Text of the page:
Public LawAfter bungling a search of Tchenguiz's home, Serious Fraud Office (SFO) was hopelessly placed by hanging on to its biggest case hoping something to turn up for them despite having a flawed case, Lord Goldsmith the former attorney general had suggested.
Goldsmith's provocative remarks come as he represents Mayfair property tycoon Vincent Tchenguiz in hearings with the SFO before a full judicial review next month. Tchenguiz has challenged the SFO's probe into suspected corrupt relationships between him, his brother Robert, and former bosses at the Icelandic bank Kaupthing, which collapsed in October 2008. The allegations are denied by all concerned.
The agency was criticized by the senior appeal court Lord Justice Thomas who said that SFO was unable to explain glaring and fundamental errors on search warrants used more than a year ago for raids on Vincent Tchenguiz’s home and London offices and that it was an act of sheer incompetence.
Now the SFO is already getting ready for some unpleasant experience next month from Lord Justice Thomas.
Vincent Tchenguiz is seeking damages of considerably more than £100m, over three times the SFO's annual budget. His brother too has won a judicial review.
Both brothers, together with a handful of former Kaupthing bankers, were targeted in dawn raids involving more than 130 police officers in March last year as part of co-ordinated searches in London and Reykjavik.
In February the SFO conceded that the warrant used in the search of Vincent Tchenguiz home and Park Lane office was hopelessly flawed.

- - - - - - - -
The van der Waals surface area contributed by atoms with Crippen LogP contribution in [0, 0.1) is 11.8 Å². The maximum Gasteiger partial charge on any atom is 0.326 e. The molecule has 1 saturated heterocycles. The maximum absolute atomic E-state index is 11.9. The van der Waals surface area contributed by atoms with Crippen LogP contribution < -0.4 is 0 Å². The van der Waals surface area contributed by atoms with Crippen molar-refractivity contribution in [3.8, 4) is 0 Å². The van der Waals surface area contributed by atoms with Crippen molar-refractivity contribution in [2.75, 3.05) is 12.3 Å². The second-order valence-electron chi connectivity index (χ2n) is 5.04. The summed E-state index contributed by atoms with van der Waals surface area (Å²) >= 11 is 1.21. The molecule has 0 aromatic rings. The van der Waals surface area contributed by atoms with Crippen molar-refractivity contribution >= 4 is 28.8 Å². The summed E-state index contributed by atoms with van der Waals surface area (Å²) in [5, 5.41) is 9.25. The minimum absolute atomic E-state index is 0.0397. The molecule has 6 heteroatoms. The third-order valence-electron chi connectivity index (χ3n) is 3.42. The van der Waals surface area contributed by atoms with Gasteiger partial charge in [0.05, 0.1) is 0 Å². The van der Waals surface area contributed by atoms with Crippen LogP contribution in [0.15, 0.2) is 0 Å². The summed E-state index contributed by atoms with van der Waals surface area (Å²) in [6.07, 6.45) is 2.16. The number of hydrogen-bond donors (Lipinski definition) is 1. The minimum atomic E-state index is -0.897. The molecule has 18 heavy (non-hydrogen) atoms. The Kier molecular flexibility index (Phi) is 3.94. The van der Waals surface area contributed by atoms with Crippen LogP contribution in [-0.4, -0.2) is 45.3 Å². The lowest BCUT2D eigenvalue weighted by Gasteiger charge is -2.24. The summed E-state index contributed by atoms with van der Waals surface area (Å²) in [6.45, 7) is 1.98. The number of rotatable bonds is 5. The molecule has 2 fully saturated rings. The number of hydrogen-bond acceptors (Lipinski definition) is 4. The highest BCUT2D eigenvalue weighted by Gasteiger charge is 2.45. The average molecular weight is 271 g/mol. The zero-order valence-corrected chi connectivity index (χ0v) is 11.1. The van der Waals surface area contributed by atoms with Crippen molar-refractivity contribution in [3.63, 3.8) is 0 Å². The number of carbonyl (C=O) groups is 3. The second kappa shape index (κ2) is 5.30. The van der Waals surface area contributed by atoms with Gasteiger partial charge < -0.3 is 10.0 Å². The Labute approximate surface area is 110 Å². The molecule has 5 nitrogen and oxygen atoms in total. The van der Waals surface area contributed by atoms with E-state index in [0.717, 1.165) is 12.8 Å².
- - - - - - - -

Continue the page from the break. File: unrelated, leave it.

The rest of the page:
A full explanation of how investigators had got the warrant so wrong has been demanded by Thomas before next month's judicial review, but a reeling SFO – which has, separately, seen suggestions about its dissolution resurface – has repeatedly pleaded for more time.
This month, Thomas lost patience after being told once again that the prosecutors wanted an extension, in part because Alderman had chosen to take a trip to Tanzania on other matters rather than focus on the crisis at hand.
The episode marks an embarrassing end for Alderman, suggesting the SFO boss had been eager to clear up the matter of the search warrant before he departed.
The only large investigation launched during Alderman's tenure has been the probe into Kaupthing. It remains to be seen whether incoming boss David Green QC will share Alderman's determination to press ahead with the Tchenguiz case.
Even if lord Justice Thomas rules that the integrity of the investigation had not been entirely compromised, Green may yet choose to draw the troublesome case to a close, as Alderman did with a number of cases shortly after his appointment.
It is expected that when Thomas next month delivers his verdict it would be harsh on the conduct of the agency.